Cancer metabolism is influenced both by cell-intrinsic factors and cell-extrinsic factors. There has been substantial effort to understand how cell-intrinsic factors, such as oncogenic lesions, alter cellular metabolism. However, much less is known about how microenvironmental conditions alter cancer metabolism. Nutrient availability is a cell-extrinsic factor that substantially influences cellular metabolism, yet we have relatively little information regarding nutrient availability in tumors and how this impacts cancer metabolism. To address this, we developed a quantitative metabolomics approach to measure nutrient levels in the interstitial fluid (IF) of tumors, providing insight into the metabolic substrates available to cells in their local microenvironment. To determine how local nutrient availability alters cancer cell metabolism, we have developed a cell culture medium based on observed IF nutrient levels in murine pancreatic cancers. Pancreatic cancer cells, as well tumor stromal cells, can be grown in this IF-based medium to study how cells utilize metabolism to support homeostasis and function when constrained by microenvironmental nutrient levels. I will discuss metabolic adaptations that pancreatic cancer cells require to grow under such microenvironmental nutrient constraints that we have identified using this approach. In conclusion, we provide new tools determine how nutrient availability impacts cellular metabolism in healthy and diseased mammalian tissues.

12:50 PM

Cell Signaling in Control of Nucleotide Metabolism

Speaker

Issam Ben-Sahra, PhD
Northwestern University

Cells and organisms must coordinate their metabolic activity with changes in their nutrient environment. Our lab focuses on the regulation of nucleotide metabolism by the cell signaling pathways. Nucleotides play a central role in metabolism at a fundamental and cellular level. Purine and pyrimidine bases can be synthesized de novo or recycled through the salvage pathways. Nucleotides are essential for the synthesis of nucleic acids, proteins and cell membranes. Our goal is to decipher the molecular mechanisms by which the growth signaling pathways impinge on the metabolic pathways contributing to nucleotide synthesis. I will discuss our ongoing research on how signaling pathways modulate cellular metabolism to mobilize building blocks for macromolecular synthesis. We anticipate that our studies will yield new insights into how cellular metabolism, particular nucleic acid metabolism, is regulated in normal cells and pathological settings.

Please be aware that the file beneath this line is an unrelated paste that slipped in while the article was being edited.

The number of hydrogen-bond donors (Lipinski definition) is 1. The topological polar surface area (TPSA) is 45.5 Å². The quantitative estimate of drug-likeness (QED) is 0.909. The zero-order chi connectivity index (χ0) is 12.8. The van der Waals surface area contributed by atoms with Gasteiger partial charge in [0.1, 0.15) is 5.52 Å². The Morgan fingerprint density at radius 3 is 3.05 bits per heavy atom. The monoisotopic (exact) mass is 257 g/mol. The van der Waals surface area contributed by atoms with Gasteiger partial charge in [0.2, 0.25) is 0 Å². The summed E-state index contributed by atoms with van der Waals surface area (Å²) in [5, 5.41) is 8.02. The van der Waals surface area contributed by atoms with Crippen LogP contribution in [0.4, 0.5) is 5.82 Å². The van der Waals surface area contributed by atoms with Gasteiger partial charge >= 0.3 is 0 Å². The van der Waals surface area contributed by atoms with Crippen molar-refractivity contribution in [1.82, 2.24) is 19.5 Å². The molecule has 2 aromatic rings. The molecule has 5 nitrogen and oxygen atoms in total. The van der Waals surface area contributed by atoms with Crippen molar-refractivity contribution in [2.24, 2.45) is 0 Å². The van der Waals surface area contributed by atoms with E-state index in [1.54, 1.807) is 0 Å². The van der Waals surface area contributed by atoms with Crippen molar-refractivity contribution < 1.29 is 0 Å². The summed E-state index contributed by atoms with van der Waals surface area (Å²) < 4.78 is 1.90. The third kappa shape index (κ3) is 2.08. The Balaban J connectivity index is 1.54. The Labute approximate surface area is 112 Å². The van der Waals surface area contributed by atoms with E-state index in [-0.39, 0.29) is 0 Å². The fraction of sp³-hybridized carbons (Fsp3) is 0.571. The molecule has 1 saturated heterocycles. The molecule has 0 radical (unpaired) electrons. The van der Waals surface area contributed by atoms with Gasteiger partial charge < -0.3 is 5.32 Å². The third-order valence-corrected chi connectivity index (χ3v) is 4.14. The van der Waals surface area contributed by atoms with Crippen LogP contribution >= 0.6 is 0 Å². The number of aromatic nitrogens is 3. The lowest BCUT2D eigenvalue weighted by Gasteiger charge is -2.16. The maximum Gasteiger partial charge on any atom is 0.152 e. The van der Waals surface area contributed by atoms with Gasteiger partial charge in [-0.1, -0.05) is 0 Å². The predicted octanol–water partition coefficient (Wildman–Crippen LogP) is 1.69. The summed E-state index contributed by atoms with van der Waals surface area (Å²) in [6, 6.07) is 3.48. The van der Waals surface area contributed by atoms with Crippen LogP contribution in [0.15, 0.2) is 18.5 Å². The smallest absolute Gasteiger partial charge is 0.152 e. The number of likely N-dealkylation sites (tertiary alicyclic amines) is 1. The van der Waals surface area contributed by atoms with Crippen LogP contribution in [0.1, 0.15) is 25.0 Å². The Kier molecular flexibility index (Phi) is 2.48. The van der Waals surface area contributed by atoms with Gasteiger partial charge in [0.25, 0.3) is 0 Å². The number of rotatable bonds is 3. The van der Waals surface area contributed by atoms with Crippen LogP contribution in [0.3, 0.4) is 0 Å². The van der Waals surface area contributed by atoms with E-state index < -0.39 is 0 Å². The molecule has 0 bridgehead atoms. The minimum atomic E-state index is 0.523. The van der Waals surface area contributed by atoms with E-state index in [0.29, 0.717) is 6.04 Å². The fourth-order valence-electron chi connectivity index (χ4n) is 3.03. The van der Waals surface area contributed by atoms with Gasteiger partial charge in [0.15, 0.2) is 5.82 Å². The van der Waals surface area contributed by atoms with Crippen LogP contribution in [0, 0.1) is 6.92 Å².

1:10 PM

Therapeutic Implications of Metabolic Evolution during Disease Progression in Acute Myeloid Leukemia Stem Cells

Speaker

Courtney L. Jones, PhD
Princess Margaret Cancer Centre, University of Toronto

Most patients diagnosed with acute myeloid leukemia (AML) who receive intensive chemotherapy achieve a significant clinical response; however, the majority will relapse and succumb to their disease. Relapsed disease in AML has been shown to be caused by the inability of current therapies to completely eradicate leukemia stem cells (LSCs). Thus, novel therapies specifically designed to target LSCs in relapsed AML patients are urgently needed. Previously, we and others have shown that LSCs can be targeted by perturbing energy metabolism without harming normal stem cells. Therefore, the goal of our current studies is to identify and target metabolic dependencies of relapsed LSCs, with the objective to improve outcomes for relapsed AML patients. To achieve this objective, we measure metabolic differences in LSCs isolated from newly diagnosis AML patients and following chemotherapy relapse. This analysis revealed that the relapsed LSCs are metabolically distinct from diagnosis LSCs. We have shown that some of the metabolic differences, including nicotinamide metabolism, are targetable and decrease the function of relapsed LSCs and not diagnosis LSCs or normal stem cells. Further, we have identified that a subset of metabolites that are increased at relapse confer resistance to chemotherapy as well as other AML therapies. Overall, these data suggest that metabolic changes that occur during disease progression, may represent therapeutic targets and influence therapy response in AML.

1:30 PM

The Role of Cellular Reducing Power in Cell Growth

Speaker

Gerta Hoxhaj, PhD
UT Southwestern Medical Center
1:50 PM

Understanding the “Obesity Paradox” in Cancer: Protective Mechanisms and Therapeutic Strategies

Speaker

Rachel J. Perry, PhD
Yale University School of Medicine